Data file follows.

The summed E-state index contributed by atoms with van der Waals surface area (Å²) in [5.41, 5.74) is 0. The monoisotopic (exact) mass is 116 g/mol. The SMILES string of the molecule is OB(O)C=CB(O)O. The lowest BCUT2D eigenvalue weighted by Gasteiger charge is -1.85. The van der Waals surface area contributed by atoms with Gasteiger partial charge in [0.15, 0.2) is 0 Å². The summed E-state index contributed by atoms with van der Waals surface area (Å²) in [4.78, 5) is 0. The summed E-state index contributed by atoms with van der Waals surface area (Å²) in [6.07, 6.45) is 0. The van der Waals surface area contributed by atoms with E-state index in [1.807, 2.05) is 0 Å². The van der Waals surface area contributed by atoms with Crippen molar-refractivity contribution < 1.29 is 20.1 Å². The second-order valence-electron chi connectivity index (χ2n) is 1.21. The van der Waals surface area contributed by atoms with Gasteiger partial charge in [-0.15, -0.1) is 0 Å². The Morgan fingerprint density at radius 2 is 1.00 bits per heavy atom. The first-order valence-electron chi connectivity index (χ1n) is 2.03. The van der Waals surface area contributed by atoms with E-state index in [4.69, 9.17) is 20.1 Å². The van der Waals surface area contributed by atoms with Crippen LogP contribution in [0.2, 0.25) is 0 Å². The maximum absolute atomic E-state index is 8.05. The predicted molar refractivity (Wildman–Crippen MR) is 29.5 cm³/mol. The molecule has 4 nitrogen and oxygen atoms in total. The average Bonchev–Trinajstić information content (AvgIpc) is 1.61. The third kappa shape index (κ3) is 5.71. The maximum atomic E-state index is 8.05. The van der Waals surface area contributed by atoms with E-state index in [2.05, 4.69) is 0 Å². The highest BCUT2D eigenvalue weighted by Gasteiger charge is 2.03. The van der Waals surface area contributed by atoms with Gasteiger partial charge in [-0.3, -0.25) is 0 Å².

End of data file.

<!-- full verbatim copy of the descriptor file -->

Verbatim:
The summed E-state index contributed by atoms with van der Waals surface area (Å²) in [5.41, 5.74) is 0. The monoisotopic (exact) mass is 116 g/mol. The SMILES string of the molecule is OB(O)C=CB(O)O. The lowest BCUT2D eigenvalue weighted by Gasteiger charge is -1.85. The van der Waals surface area contributed by atoms with Gasteiger partial charge in [0.15, 0.2) is 0 Å². The summed E-state index contributed by atoms with van der Waals surface area (Å²) in [4.78, 5) is 0. The summed E-state index contributed by atoms with van der Waals surface area (Å²) in [6.07, 6.45) is 0. The van der Waals surface area contributed by atoms with E-state index in [1.807, 2.05) is 0 Å². The van der Waals surface area contributed by atoms with Crippen molar-refractivity contribution < 1.29 is 20.1 Å². The second-order valence-electron chi connectivity index (χ2n) is 1.21. The van der Waals surface area contributed by atoms with Gasteiger partial charge in [-0.15, -0.1) is 0 Å². The Morgan fingerprint density at radius 2 is 1.00 bits per heavy atom. The first-order valence-electron chi connectivity index (χ1n) is 2.03. The van der Waals surface area contributed by atoms with E-state index in [4.69, 9.17) is 20.1 Å². The van der Waals surface area contributed by atoms with Crippen LogP contribution in [0.2, 0.25) is 0 Å². The maximum absolute atomic E-state index is 8.05. The predicted molar refractivity (Wildman–Crippen MR) is 29.5 cm³/mol. The molecule has 4 nitrogen and oxygen atoms in total. The average Bonchev–Trinajstić information content (AvgIpc) is 1.61. The third kappa shape index (κ3) is 5.71. The maximum atomic E-state index is 8.05. The van der Waals surface area contributed by atoms with E-state index in [2.05, 4.69) is 0 Å². The highest BCUT2D eigenvalue weighted by Gasteiger charge is 2.03. The van der Waals surface area contributed by atoms with Gasteiger partial charge in [-0.3, -0.25) is 0 Å².